Husband and wife found guilty of Boxing Day murder

Vishwantie Ragnauth and Nyron Thakurdyal being escorted to the lockups by police, after the jury found them guilty of the 2014 Boxing Day murder of Sunil Ramsundar.

Husband and wife Nyron Thakurdyal and Vishwantie Ragnauth, who were on trial for the murder of Patentia miner Sunil Ramsundar, were yesterday both found guilty of the crime.

After more than two hours of deliberations, the jury returned unanimous guilty verdicts yesterday afternoon.

The accused, as they had for most of the trial, appeared aloof as the foreman delivered the verdicts. In the moments following, Ragnauth sat with her hands gently clasped and her eyes closed.

Attorney Nigel Hughes, in response to whether his clients had anything to say about the jury’s findings, proceeded to request the commission of probation reports prior to sentencing, which is expected on June 26th. The couple will remain on remand until that time.

Thakurdyal and Ragnauth had pleaded not guilty to the charge that they murdered Ramsundar on December 26th, 2014.

Throughout their trial, the evidence of various witnesses, including from daughter of the deceased, Zalena Ramsundar, and from the accused in their own unsworn statements, confirmed that there was an altercation between the three on the night that Ramsundar died. What was in dispute, however, was whether the fatal injuries Ramsundar sustained were as a result of the altercation.

During his summing up, Justice Sandil Kissoon pointed out that the statement of Zalena, an eyewitness, was never challenged in court. That is, the defence never suggested that she was not present at the scene and did not see what she claimed she saw.

Zalena had testified that on the night of the killing, her cousin, Ragnauth, had come outside into the passageway alongside their house after her father returned, quarreling. She had testified that her father had an encounter with Ragnauth and Thakurdyal just five minutes before, after his sister came claiming that Thakurdyal had beaten her.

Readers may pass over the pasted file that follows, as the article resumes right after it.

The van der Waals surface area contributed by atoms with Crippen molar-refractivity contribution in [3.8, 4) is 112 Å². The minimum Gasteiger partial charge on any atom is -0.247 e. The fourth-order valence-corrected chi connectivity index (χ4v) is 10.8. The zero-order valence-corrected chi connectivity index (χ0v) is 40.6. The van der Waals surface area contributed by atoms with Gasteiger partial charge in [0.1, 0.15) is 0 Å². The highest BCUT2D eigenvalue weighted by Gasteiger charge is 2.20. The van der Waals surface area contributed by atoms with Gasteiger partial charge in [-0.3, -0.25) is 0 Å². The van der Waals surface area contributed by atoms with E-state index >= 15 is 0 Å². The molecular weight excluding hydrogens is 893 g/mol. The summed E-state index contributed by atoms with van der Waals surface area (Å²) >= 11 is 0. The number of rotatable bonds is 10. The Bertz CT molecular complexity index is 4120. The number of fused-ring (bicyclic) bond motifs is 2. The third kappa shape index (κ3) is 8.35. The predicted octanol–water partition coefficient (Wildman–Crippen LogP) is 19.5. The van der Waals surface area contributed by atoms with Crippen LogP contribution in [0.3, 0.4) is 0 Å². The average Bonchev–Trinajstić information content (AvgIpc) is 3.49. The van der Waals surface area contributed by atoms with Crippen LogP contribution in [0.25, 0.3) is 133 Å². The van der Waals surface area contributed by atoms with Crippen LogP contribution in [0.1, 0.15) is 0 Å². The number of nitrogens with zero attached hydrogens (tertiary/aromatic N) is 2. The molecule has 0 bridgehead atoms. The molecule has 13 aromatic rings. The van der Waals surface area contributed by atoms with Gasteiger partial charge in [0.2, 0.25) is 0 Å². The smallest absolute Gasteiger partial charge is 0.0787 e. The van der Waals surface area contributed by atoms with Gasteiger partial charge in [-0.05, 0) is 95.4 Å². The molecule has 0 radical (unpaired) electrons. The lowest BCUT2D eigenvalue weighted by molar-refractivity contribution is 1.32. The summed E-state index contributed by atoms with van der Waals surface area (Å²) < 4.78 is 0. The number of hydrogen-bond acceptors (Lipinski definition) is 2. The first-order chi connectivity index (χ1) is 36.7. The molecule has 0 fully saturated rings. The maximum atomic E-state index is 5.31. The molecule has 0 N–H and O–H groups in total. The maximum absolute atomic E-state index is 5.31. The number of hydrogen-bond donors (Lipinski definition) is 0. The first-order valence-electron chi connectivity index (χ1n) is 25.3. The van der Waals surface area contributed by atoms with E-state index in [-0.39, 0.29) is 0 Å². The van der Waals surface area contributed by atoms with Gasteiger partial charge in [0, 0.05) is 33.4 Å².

In the second instance, she said an argument ensued between them and Ragnauth pushed her father and he pushed her back. Then, the man reportedly grabbed her hands and pinned them to the fence, causing Ragnauth to scream and “kick up” in defence.

Her screams brought Thakurdyal, who grabbed Ramsundar’s hands and held them up. Zalena said she saw Ragnauth hit her father in a cuffing motion and that Thakurdyal also did the same. She testified that they hit him in the head, neck, back and hands. She, however, had also admitted to not seeing a knife in their possession, and the defence had argued that the cuffing motion demonstrated by Ragnauth was because she was trying to get out of Ramsundar’s grasp.

The defence’s case was that there was no evidence of the accused being in possession of a knife on the night in question—which was supported by Zalena’s testimony that she never saw a knife at the scene—and that it was possible that the fatal injury that Ramsundar sustained, a puncture to the main artery in his neck, could have been caused by an object protruding from the fence.

However, as Justice Kissoon pointed out in his summation, pathologist Vivekanand Bridgemohan had testified to finding no foreign substances in the wound. Added to that, given the angle of the wound tract, Kissoon said the defence’s theory was improbable. A police officer had also testified to catching Ragnauth trying to conceal the knife at the police station.

Justice Kissoon had further noted that according to the post-mortem examination report, the injuries documented were not consistent with injuries that result from a beating or in any way suggested that the “blows had been fistic” as there was no swelling observed. What were observed were cuts and abrasions about the body, and the puncture wound to the neck, which Dr Bridgemohan had said were likely caused by a knife.

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